1. The two fights between Muhammad Ali and Sonny Liston for boxing's World Heavyweight Championship -- in Miami Beach, Florida, in February 1964 and in Lewiston, Maine, in May 1965 -- were among the most anticipated, watched, and controversial fights in the sport's history. In the days leading up to the fight Ali (still known as Cassisis Clay) proudly described his fighting style: " float like a butterfly, sting like a bee." Charles Liston's father was a sharecropper in Mississippi. His mother had had one child before she married his father, who had 13 children with his first wife; together, they would have 12 more. Sonny was the second youngest but never knew when he was born. "The only thing my old man ever gave me was a beating," he claimed, and the scars were still visible decades later. After he joined his mother in St. Louis, Missouri, he joined a street gang and was imprisoned for robbery when he was around 20. It was then that he turned to boxing. After serving two years of his five-year sentence he was paroled. As an amateur he won the Chicago Golden Gloves Tournament of Champions (defeating the 1952 Olympic heavyweight champion) and then knocked out the 1953 European Championship bronze medalist. After less than a year he turned pro but supplemented his income by working as an intimidator-enforcer for racketeers. A widely publicized account of his resisting arrest -- even after nightsticks were allegedly broken over his skull -- led to another six-month stint in jail. Moving to Philadelphia, Pennsylvania, he resumed his boxing career under the management of Joseph "Pep" Barone, an associate of Frankie Carbo, a one-time mob hit man and senior member of the Lucchese crime family, and continued having run-ins with the law. In 1960 he was the leading contender to challenge champion Floyd Patterson, but his ties to organized crime prevented a title bout. until 1962, after he got a new manager. His fists measured 15 in (38 cm) around (the largest of any heavyweight champion), and weighed 25 pounds more than Patterson; he knocked him out at 2:06 of the first round, the third-fastest knockout in a world heavyweight title fight and the first time the champion had been knocked out in round one. The rematch lasted four seconds longer than the first one.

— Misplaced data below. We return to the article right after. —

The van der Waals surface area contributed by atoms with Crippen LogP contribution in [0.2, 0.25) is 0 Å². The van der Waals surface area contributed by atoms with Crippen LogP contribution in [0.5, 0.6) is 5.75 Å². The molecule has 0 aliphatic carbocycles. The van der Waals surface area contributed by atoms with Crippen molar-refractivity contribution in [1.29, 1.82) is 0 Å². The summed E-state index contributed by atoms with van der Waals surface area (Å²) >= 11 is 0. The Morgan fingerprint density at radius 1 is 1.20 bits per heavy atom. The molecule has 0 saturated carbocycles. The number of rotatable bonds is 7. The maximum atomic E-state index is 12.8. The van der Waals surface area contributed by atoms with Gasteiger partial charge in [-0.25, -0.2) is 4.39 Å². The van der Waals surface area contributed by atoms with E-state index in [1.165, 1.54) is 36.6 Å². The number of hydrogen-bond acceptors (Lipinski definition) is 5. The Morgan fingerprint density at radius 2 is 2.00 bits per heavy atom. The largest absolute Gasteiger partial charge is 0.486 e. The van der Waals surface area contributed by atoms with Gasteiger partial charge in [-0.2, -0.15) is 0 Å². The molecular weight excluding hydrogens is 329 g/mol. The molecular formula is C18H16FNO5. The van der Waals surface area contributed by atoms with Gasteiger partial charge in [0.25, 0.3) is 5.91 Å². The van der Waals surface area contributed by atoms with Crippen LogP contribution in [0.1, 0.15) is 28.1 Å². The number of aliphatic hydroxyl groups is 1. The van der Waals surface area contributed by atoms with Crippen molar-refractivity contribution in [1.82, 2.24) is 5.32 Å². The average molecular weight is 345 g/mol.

2. Meanwhile, another boxing star was rising. Cassius Marcellus Clay, Jr. had begun training as an amateur boxer when he was 12 years old. At 16 he won a split decision in his amateur boxing debut; his amateur reord was 100 wins with five losses. At 18, he won a gold medal in the light heavyweight division at the 1960 Summer Olympics and then went professional, amassing a 19-0 record over the next three years. Though he became the top contender for Liston's title, his last two matches before the title bout were controversial victories: He was saved by the bell when Henry Cooper, the British champion, knocked him down at the end of round four, and was staggered in the first round by his closst rival as top contender though he won a unanimous decision. Between March 1961 and the Clay fight, Liston had fought three times and won each bout with first-round knockouts—meaning that he had fought just over six minutes during a 35-month stretch. Convinced that he would dispose of Clay within the first two rounds, he trained minimally, typically running just one mile a day instead of his usual five. Before the championshp fight Clay was a 7–1 underdog. But that didn't stop him from his usual pre-fight antics, including a predictive poem: